When minor league baseball begins in May, there will be some changes with new rules. It’s Major League Baseball’s attempt to look at new rules on the farm to see if they want to bring them to the big leagues.
MLB said it would “closely monitor and analyze the impact of each rule change throughout the 2021 season and report to clubs on their effects for further analysis. Consistent with the preferences of our fans, the rule changes being tested are designed to increase action on the basepaths, create more balls in play, improve the pace and length of games and reduce player injuries.”
We will see different experimental rules at the various levels. Here is the rundown:
Triple-A (larger bases): To reduce player injuries and collisions, the size of first, second and third base will be increased from 15 inches square to 18 inches square. The competition committee also expects the shorter distances between bases created by increased size to have a modest impact on the success rate of stolen base attempts and the frequency with which a batter-runner reaches base on ground balls and bunt attempts.
Double-A (defensive positioning): The defensive team must have a minimum of four players on the infield, each of whom must have both feet completely in front of the outer boundary of the infield dirt. Depending on the preliminary results of this experimental rule change, MLB may require two infielders to be positioned entirely on each side of second base in the second half of the Double-A season. These restrictions on defensive positioning are intended to increase the batting average on balls in play.
High Single-A (step-off rule): Pitchers are required to disengage the rubber prior to throwing to any base, with the penalty of a balk in the event the pitcher fails to comply. MLB implemented a similar rule in the second half of the Atlantic League season in 2019, which resulted in a significant increase in stolen base attempts and an improved success rate after adoption of the rule.
Low Single-A (pickoff limitation): Pitchers will be limited to a total of two step-offs or pickoffs per plate appearance while there is at least one runner on base. A pitcher may attempt a third step-off or pickoff in the same plate appearance; however, if the runner safely returns to the occupied base, the result is a balk. Depending on the preliminary results of this experimental rule change, MLB will consider reducing the limitation to a single step-off or pickoff per plate appearance with at least one runner on base.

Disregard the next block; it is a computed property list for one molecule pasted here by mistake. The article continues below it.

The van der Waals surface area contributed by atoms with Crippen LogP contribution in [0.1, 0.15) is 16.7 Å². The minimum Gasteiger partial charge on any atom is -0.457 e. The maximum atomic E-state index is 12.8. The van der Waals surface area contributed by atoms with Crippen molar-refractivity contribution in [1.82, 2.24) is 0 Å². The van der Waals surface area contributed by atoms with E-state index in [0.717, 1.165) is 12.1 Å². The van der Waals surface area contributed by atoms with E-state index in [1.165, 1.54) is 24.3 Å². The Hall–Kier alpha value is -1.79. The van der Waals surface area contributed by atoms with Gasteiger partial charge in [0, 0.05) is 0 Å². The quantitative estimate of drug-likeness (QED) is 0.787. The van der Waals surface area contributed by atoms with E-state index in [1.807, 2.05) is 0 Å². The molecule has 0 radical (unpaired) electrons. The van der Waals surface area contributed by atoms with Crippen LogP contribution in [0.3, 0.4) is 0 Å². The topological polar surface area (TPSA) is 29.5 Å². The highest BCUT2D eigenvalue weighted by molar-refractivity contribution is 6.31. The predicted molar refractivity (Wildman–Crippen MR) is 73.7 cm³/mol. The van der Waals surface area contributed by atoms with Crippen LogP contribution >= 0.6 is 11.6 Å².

Low-A Southeast (ABS): In addition to the limitations on step offs/pickoffs, MLB will expand testing of the automatic ball-strike system (ABS) that began in the Atlantic League and Arizona Fall League to select Low-A Southeast games to assist home plate umpires with calling balls and strikes, ensure a consistent strike zone is called and determine the optimal strike zone for the system.
Low-A West (pitch timers): In addition to the limitations on step-offs/pickoffs, following successful pace of game rules testing among Florida State League teams in 2019, on-field timers (one in the outfield, two behind home plate between the dugouts) will be implemented to enforce time limits between delivery of pitches, inning breaks and pitching changes. The on-field timer used in Low-A West will include new regulations beyond the system currently used in Triple-A and Double-A to reduce game length and improve the pace of play.
While MLB did not commit to eliminating shifting at the Double-A level, I hope this is what happens so we can take a look at it. The fans who comment here are overwhelmingly against shifts. If that is what they want, I’m open to it. I prefer to not legislate where the defenders can play, and as I’ve said numerous times, we see shifts for two main reasons: Hitters are unable to hit against the shift consistently, and the defense is simply playing where a batter predominantly hits the ball.
The batting average in MLB last year for all teams and games was .245. That was the lowest since the .244 mark from 1972. And that was the year before the start of the designated hitter in 1973. Some of that was about strikeout rates, but some of it was also about shifts. Baseball, I feel, does need more balls in play.
Another impact of shifts is we see fewer great defensive plays in the infield. A fielder showing great range with a diving stop up the middle, for instance. With defenders positioned so well in shifts, there is less need for the great play. This could bring some of that and player athleticism back into the game. It’s needed, I believe.
In January, I wrote about and we discussed the possibility of eliminating shifts here.
High-A speedsters may be stealing bases in bunches. By making the pitcher step off before making a pickoff throw they can get huge leads without concern about getting picked off.
I see no problem with experimenting with these rules on the farm. That is the place for that. Let’s see how this all looks because the game needs more action, fewer three true outcomes and more great defense.
Some may see this as MLB messing with the game. I see it as MLB being proactive in fixing a problem before it is too late.